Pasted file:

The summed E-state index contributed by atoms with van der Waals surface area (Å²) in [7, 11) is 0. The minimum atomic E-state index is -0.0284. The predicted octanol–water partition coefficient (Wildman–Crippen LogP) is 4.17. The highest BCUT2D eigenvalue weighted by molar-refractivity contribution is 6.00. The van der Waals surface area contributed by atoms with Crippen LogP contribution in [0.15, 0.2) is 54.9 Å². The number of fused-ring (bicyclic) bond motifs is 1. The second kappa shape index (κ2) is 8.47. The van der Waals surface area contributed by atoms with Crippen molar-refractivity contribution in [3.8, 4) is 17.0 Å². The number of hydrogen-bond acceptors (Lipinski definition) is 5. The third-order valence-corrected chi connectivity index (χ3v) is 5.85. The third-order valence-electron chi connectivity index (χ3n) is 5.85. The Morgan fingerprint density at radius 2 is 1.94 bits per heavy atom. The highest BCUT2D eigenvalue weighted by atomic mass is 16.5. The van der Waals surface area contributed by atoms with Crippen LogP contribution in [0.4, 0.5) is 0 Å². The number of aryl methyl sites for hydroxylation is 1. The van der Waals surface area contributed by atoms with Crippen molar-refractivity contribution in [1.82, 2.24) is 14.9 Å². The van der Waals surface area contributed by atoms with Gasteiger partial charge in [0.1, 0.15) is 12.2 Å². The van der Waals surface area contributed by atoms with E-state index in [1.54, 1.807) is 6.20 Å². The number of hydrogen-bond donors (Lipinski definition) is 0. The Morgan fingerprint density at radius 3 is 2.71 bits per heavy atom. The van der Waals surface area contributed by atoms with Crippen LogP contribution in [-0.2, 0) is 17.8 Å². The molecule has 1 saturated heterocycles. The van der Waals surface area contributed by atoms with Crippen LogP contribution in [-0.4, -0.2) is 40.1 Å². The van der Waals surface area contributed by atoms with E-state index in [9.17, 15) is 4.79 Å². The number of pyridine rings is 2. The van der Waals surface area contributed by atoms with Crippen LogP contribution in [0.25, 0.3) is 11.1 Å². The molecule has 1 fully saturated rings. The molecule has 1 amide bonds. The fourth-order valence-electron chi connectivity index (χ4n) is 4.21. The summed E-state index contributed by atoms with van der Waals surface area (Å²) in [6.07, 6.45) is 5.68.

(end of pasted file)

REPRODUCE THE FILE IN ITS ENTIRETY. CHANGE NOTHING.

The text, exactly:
The summed E-state index contributed by atoms with van der Waals surface area (Å²) in [7, 11) is 0. The minimum atomic E-state index is -0.0284. The predicted octanol–water partition coefficient (Wildman–Crippen LogP) is 4.17. The highest BCUT2D eigenvalue weighted by molar-refractivity contribution is 6.00. The van der Waals surface area contributed by atoms with Crippen LogP contribution in [0.15, 0.2) is 54.9 Å². The number of fused-ring (bicyclic) bond motifs is 1. The second kappa shape index (κ2) is 8.47. The van der Waals surface area contributed by atoms with Crippen molar-refractivity contribution in [3.8, 4) is 17.0 Å². The number of hydrogen-bond acceptors (Lipinski definition) is 5. The third-order valence-corrected chi connectivity index (χ3v) is 5.85. The third-order valence-electron chi connectivity index (χ3n) is 5.85. The Morgan fingerprint density at radius 2 is 1.94 bits per heavy atom. The highest BCUT2D eigenvalue weighted by atomic mass is 16.5. The van der Waals surface area contributed by atoms with Crippen LogP contribution in [0.4, 0.5) is 0 Å². The number of aryl methyl sites for hydroxylation is 1. The van der Waals surface area contributed by atoms with Crippen molar-refractivity contribution in [1.82, 2.24) is 14.9 Å². The van der Waals surface area contributed by atoms with Gasteiger partial charge in [0.1, 0.15) is 12.2 Å². The van der Waals surface area contributed by atoms with E-state index in [1.54, 1.807) is 6.20 Å². The number of hydrogen-bond donors (Lipinski definition) is 0. The Morgan fingerprint density at radius 3 is 2.71 bits per heavy atom. The van der Waals surface area contributed by atoms with Crippen LogP contribution in [-0.2, 0) is 17.8 Å². The molecule has 1 saturated heterocycles. The van der Waals surface area contributed by atoms with Crippen LogP contribution in [-0.4, -0.2) is 40.1 Å². The van der Waals surface area contributed by atoms with E-state index in [9.17, 15) is 4.79 Å². The number of pyridine rings is 2. The van der Waals surface area contributed by atoms with Crippen LogP contribution in [0.25, 0.3) is 11.1 Å². The molecule has 1 fully saturated rings. The molecule has 1 amide bonds. The fourth-order valence-electron chi connectivity index (χ4n) is 4.21. The summed E-state index contributed by atoms with van der Waals surface area (Å²) in [6.07, 6.45) is 5.68.